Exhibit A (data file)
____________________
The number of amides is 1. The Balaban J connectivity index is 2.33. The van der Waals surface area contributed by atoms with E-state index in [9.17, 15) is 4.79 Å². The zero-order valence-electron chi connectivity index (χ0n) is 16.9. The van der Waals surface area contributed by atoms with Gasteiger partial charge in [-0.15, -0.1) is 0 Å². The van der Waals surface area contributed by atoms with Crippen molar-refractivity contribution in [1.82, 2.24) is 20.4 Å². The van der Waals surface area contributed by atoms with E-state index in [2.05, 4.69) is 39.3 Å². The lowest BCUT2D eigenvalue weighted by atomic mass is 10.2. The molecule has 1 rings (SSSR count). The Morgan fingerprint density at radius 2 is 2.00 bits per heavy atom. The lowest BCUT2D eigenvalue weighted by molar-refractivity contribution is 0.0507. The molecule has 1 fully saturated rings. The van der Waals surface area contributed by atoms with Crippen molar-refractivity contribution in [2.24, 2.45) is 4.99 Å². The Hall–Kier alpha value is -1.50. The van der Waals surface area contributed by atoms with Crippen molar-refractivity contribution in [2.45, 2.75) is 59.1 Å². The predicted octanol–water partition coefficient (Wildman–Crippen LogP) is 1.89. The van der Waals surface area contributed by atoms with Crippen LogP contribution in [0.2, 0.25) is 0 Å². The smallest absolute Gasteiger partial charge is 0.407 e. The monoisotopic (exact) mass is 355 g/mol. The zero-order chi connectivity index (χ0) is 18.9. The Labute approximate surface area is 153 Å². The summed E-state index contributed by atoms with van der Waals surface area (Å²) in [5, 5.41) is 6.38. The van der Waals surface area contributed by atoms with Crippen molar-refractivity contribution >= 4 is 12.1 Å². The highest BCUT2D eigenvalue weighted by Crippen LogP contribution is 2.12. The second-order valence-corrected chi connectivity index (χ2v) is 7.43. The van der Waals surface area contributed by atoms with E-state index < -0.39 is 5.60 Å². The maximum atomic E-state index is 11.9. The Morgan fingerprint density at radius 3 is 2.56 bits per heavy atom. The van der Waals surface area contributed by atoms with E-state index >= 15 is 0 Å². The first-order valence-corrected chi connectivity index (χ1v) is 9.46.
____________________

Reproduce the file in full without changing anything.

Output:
The number of amides is 1. The Balaban J connectivity index is 2.33. The van der Waals surface area contributed by atoms with E-state index in [9.17, 15) is 4.79 Å². The zero-order valence-electron chi connectivity index (χ0n) is 16.9. The van der Waals surface area contributed by atoms with Gasteiger partial charge in [-0.15, -0.1) is 0 Å². The van der Waals surface area contributed by atoms with Crippen molar-refractivity contribution in [1.82, 2.24) is 20.4 Å². The van der Waals surface area contributed by atoms with E-state index in [2.05, 4.69) is 39.3 Å². The lowest BCUT2D eigenvalue weighted by atomic mass is 10.2. The molecule has 1 rings (SSSR count). The Morgan fingerprint density at radius 2 is 2.00 bits per heavy atom. The lowest BCUT2D eigenvalue weighted by molar-refractivity contribution is 0.0507. The molecule has 1 fully saturated rings. The van der Waals surface area contributed by atoms with Crippen molar-refractivity contribution in [2.24, 2.45) is 4.99 Å². The Hall–Kier alpha value is -1.50. The van der Waals surface area contributed by atoms with Crippen molar-refractivity contribution in [2.45, 2.75) is 59.1 Å². The predicted octanol–water partition coefficient (Wildman–Crippen LogP) is 1.89. The van der Waals surface area contributed by atoms with Crippen LogP contribution in [0.2, 0.25) is 0 Å². The smallest absolute Gasteiger partial charge is 0.407 e. The monoisotopic (exact) mass is 355 g/mol. The zero-order chi connectivity index (χ0) is 18.9. The Labute approximate surface area is 153 Å². The summed E-state index contributed by atoms with van der Waals surface area (Å²) in [5, 5.41) is 6.38. The van der Waals surface area contributed by atoms with Crippen molar-refractivity contribution >= 4 is 12.1 Å². The highest BCUT2D eigenvalue weighted by Crippen LogP contribution is 2.12. The second-order valence-corrected chi connectivity index (χ2v) is 7.43. The van der Waals surface area contributed by atoms with E-state index < -0.39 is 5.60 Å². The maximum atomic E-state index is 11.9. The Morgan fingerprint density at radius 3 is 2.56 bits per heavy atom. The van der Waals surface area contributed by atoms with E-state index >= 15 is 0 Å². The first-order valence-corrected chi connectivity index (χ1v) is 9.46.